On Wednesday morning, temperatures plummeted here in Russia and our phones couldn't give us a definitive answer as to whether it was -1 or -2 degrees. Either way, our walk to uni was less than toasty. We'd had some rain earlier in the week and the often lake sized puddles had turned in to mini skating rinks...
By the time we got to class, we had numb faces and legs and our ears threatened to fall off. Its quite possible that, before long, ear muffs will become a fashion staple, as temperatures like this become the norm rather than the exception.
In an unexpected turn of events, this more than chilly morning turned in to a gloriously sunny afternoon (even if temperatures only managed to scrape a comparably balmy 4 degrees). Deciding to make the most of it, I wanted to take a walk down by the river bank to Admiralty Square, where we saw the fireworks on День Города.
It was a beautiful day for a stroll as the sunshine reflected off the water. The island you can see in the picture about is where Tsar Peter the First took up residence when he built the first fleet in the Russian Navy here in Voronezh.
I couldn't resist having a look inside this beautiful onion domed Orthodox church. I think its safe to say that some of the most beautiful churches in the world are here in Russia. Even this, a 'small' parish church, looks so majestic.
Sporting the traditional Orthodox headscarf look (sans make-up, not attractive, apologies!)
Unfortunately, photography was prohibited inside but there were hundreds of icons all swathed in gilt! I come for a nose at a great time as the priest was giving a blessing to a small group who had gathered to chant in front of a particular icon - it was quite a haunting melody, but it made the experience truly beautiful.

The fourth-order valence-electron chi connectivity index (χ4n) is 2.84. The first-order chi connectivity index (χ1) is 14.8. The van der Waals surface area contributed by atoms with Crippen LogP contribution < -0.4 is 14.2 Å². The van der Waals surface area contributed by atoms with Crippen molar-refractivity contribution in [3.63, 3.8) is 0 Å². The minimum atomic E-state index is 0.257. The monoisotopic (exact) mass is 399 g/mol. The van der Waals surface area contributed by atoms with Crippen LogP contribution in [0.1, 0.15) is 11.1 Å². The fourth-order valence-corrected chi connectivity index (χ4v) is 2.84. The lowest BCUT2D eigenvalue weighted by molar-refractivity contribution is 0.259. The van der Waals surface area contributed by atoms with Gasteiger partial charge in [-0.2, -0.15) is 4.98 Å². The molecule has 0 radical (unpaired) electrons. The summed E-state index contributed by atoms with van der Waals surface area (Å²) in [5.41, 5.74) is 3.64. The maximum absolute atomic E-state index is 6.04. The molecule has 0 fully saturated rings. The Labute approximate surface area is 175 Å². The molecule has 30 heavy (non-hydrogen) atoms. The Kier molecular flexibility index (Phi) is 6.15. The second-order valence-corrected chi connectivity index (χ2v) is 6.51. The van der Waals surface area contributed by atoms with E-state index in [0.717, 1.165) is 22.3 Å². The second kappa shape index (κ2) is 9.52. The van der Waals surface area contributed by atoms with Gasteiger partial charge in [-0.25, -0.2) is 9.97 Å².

However, my favourite discovery of the day was this...
Along the railings on the river bank, I was surprised to see dozens love locks, each with individual messages from those who had left them there. Love locks (if you don't know) are a symbol of the love of whoever left them there, once the padlock is locked, the key is thrown away (in the case of Voronezh, in to the river) to symbolise ever lasting and unbreakable love.
Many of the inscriptions on the padlocks show that most of the love locks are from this year. A lot of local councils all over the world have problems with love locks seeing them as litter or vandalism. The problem was so bad in Paris (its not called the city of love for nothing you know!) that the council removed many of them, as they were making bridges structurally unsound. I wonder if the Voronezh authorities remove them at the end of every year too, like a sad spring clean. Along the railings, there were also a lot of graffiti love notes - cute in a scruffy, hopeless romantic sort of way.
Not quite comparable to its Parisian equivalent, but no less heart warming!
What do you think of love locks? Common vandalism or a public expression of love and hope for the future?